An Advanced English Course for Foreign Students by Brian Kelly

By Brian Kelly

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All reading, he wrote, “is interpretation, making sense of print. You don’t worry about specific letters or even words when you read, any more than you care particularly about headlights and tires when you identify a car” (p. 3). Although such perspectives place a premium on developing macro-level literacy skills, “top-down views highlight the potential interaction of all processes (lower- and higher-level processes) . . under the general control of a central monitor” (Grabe & Stoller, 2002, p.

A chief criticism of WL is that research evidence favors bottom-up, phonics-based instruction and that novice readers simply do not “sample and confirm,” as top-down theorists claim (Just & Carpenter, 1987). Some critiques have also invoked ideological, political, and even religious arguments, and it is likely that some condemnations of WL reflect hyperbolic claims, misguided reasoning, and a degree of misunderstanding of WL precepts and practices. Stephen Krashen’s (1999) book Three Arguments Against Whole Language and Why They Are Wrong succinctly challenged key claims against WL theory and practice.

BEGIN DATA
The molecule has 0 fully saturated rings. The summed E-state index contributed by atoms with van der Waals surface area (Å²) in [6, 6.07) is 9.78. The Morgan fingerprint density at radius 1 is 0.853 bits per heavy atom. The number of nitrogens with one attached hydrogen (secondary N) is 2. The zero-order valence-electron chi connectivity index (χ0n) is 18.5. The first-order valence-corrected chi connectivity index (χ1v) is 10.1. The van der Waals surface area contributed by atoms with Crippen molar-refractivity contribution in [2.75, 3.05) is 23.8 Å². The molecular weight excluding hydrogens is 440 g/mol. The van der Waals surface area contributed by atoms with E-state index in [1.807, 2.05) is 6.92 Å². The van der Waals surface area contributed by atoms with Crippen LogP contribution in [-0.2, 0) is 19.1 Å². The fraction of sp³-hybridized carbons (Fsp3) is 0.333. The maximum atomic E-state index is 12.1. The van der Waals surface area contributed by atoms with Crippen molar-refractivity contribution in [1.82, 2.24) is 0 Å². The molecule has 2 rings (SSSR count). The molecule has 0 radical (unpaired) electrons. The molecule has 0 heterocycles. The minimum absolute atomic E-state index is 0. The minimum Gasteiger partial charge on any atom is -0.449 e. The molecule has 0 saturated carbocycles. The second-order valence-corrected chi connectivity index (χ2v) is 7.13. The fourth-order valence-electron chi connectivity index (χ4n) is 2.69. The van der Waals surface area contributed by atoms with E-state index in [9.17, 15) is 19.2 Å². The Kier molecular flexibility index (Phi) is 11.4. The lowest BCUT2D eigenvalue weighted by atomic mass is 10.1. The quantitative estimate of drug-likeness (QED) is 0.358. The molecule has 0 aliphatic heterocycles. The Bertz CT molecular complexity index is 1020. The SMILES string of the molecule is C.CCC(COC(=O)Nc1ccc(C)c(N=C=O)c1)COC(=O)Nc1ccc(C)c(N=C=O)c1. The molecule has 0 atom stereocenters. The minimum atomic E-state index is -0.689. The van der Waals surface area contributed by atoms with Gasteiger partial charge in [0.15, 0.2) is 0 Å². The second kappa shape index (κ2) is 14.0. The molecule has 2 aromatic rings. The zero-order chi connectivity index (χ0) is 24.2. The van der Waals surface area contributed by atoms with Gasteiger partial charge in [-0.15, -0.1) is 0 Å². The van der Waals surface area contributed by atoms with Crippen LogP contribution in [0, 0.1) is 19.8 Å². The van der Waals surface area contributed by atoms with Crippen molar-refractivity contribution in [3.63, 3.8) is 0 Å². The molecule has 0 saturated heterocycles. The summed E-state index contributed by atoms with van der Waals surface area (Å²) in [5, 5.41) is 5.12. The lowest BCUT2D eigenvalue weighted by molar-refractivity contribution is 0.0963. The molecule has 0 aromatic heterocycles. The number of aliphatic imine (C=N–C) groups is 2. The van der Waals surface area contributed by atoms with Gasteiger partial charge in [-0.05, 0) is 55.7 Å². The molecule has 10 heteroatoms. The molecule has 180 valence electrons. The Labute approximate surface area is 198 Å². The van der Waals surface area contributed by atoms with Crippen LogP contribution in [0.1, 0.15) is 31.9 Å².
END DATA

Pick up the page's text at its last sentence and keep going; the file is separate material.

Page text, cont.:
Efficient automatic processing in working memory) “are incompatible with strong top-down controls on reading comprehension” (Grabe & Stoller, 2002, p. 33). 4 suggests, top-down operations are deployed mainly for higher-level processing. To reconcile such contradictions, Grabe and Stoller (2002) proposed modified interactive models, which account for the automatic processes that the reader carries out “primarily in a bottom-up manner with little interference from other processing levels or knowledge resources” (p.

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